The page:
As for the intensity of the Court's review, it was important that the SSSC Regulations had been approved by both Houses of Parliament. Respect for Parliament's constitutional function required the Court to exercise considerable caution before it would declare them unlawful (Bank Mellat v HM Treasury  3 WLR 179 and Black v Wilkinson  EWCA Civ 820,  1 WLR 2490 applied). That was particularly so in the appellants’ case, because some of the SSSC’s alleged shortcomings had been debated before Parliament.
The Court found the Secretary of State had justified the SSSC’s discriminatory effect. It was not persuaded that Gorry – in which Henderson J had (at paragraphs 46, 47 and 64) found the availability of DHPs insufficient to justify the discriminatory effect of the LHA – required the Court to reach the same conclusion about the SSSC. Henderson J’s reasoning either did not apply, or did not apply with such force to the SSSC. In that regard:
- though the LHA and SSSC were similar in many ways, Gorry was concerned with a different scheme;
- the category of claimant, which the appellants sought to exclude from the effect of the SSSC, was not limited as in Gorry, but was broad, not always easy to recognize, was potentially open to abuse and, in some cases, would need monitoring;
- the DHP scheme had changed to some extent since Gorry; for example, the Secretary of State had increased the DHP fund and had issued further guidance to the local authorities administering it;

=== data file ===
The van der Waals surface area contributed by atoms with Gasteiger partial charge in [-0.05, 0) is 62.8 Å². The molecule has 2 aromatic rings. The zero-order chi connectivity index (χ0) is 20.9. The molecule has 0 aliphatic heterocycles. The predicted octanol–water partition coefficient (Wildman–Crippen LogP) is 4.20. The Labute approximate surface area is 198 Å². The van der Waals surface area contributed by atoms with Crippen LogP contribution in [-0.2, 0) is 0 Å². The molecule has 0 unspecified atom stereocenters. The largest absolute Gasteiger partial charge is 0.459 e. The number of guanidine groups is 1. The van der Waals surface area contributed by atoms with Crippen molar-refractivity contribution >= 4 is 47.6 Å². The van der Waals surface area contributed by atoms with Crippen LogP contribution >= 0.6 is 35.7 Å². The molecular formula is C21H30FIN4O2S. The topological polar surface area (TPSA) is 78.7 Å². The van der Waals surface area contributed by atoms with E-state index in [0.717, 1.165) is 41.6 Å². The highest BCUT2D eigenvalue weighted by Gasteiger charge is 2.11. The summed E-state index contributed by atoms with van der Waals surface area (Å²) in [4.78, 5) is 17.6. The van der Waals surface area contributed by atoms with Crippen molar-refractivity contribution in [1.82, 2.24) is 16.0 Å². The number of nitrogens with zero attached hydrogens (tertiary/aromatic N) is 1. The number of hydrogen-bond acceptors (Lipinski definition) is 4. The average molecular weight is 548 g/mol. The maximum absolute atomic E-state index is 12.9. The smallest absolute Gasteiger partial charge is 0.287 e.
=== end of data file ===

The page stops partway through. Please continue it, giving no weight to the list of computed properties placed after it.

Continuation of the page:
- it was not clear that evidence about the evolution of Government policy placed before the Court in Gorry in 2012 was the same as that placed before the Court in 2013;
- Henderson J had, apparently, been unaware of statements made by the Secretary of State that the DHP fund would be reviewed and increased if necessary; and
- unlike the SSSC, the LHA had not been made under the shadow of financial crisis and the need to reduce public spending.
While the Secretary of State might have identified the category of claimant to whom the appellants were said to belong by a form of words, such as that suggested by their representatives (see Box 1 below), he had been entitled to consider it impracticable to add an imprecise class of persons to whom the SSSC would not apply. That would have introduced more complexity into the assessment of HB.
Box 1: The proposed MA exception